Bill Gates has rubbished the MIT $100 laptop computer developed for third world countries.
“The last thing you want to do for a shared-use computer is have it be something without a disk ... and with a tiny little screen”, Gates said at the Microsoft Government Leaders forum in Washington.
“Hardware is a small part of the cost” of providing computing capabilities, he said, adding that the big costs come from network connectivity, applications and support.
Developed with the backing of rival Google and the UN at the MIT, the laptop project seeks to provide inexpensive computers to people in developing countries.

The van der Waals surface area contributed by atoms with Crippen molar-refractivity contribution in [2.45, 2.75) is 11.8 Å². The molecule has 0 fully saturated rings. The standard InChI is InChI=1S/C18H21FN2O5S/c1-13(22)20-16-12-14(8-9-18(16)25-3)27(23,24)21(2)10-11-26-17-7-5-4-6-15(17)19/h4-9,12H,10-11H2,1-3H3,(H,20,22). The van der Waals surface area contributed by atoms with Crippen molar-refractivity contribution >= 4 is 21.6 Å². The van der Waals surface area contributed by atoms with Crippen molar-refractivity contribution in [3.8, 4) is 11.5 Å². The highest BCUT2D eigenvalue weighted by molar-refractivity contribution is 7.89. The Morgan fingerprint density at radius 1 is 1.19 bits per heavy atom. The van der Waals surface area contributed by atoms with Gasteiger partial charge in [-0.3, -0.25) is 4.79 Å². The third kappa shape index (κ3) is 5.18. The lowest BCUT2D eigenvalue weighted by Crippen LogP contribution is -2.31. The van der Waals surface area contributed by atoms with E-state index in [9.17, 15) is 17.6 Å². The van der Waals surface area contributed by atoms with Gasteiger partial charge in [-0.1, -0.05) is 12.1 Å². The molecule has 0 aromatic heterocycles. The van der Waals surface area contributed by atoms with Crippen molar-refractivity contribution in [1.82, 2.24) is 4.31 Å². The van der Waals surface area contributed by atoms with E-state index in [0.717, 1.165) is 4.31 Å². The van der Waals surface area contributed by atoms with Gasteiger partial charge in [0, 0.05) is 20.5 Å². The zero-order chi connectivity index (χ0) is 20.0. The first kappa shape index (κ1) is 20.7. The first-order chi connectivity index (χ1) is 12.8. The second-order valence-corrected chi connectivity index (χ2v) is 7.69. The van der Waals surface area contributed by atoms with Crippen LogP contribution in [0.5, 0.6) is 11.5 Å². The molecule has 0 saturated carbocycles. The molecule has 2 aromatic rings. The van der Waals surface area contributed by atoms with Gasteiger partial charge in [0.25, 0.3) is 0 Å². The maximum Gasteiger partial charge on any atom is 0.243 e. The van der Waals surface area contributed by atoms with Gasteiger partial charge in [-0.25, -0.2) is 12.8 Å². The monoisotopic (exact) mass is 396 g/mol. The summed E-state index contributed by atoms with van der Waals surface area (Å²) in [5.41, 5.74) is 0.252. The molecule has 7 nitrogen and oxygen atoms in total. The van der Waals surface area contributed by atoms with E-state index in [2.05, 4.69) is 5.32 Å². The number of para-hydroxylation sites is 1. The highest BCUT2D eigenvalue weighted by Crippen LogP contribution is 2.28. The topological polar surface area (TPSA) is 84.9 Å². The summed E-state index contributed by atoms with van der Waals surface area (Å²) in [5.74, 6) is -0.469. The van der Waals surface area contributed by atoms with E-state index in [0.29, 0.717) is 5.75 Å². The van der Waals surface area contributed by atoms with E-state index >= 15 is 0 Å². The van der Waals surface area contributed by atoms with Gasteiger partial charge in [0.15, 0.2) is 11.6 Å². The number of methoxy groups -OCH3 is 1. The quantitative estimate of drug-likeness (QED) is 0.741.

“Geez, get a decent computer where you can actually read the text and you're not sitting there cranking the thing while you're trying to type”, Gates said.
Gates made his comments as he showed off the new Microsoft powered Ultra Mobile PC device launched at CeBIT last week.
The snub maybe based on the fact that MIT turned down the richest man in the world's offer to have the ultra cheap laptop be powered by Microsoft Windows. Instead the wind-up laptop will be powered by open source Linux.
Incidentally, the UMPC by manufacturers Samsung and ECS have a battery life of around 2 to 3 hours. Considerably shorter than the indefinite power supply offered by that cranking thing.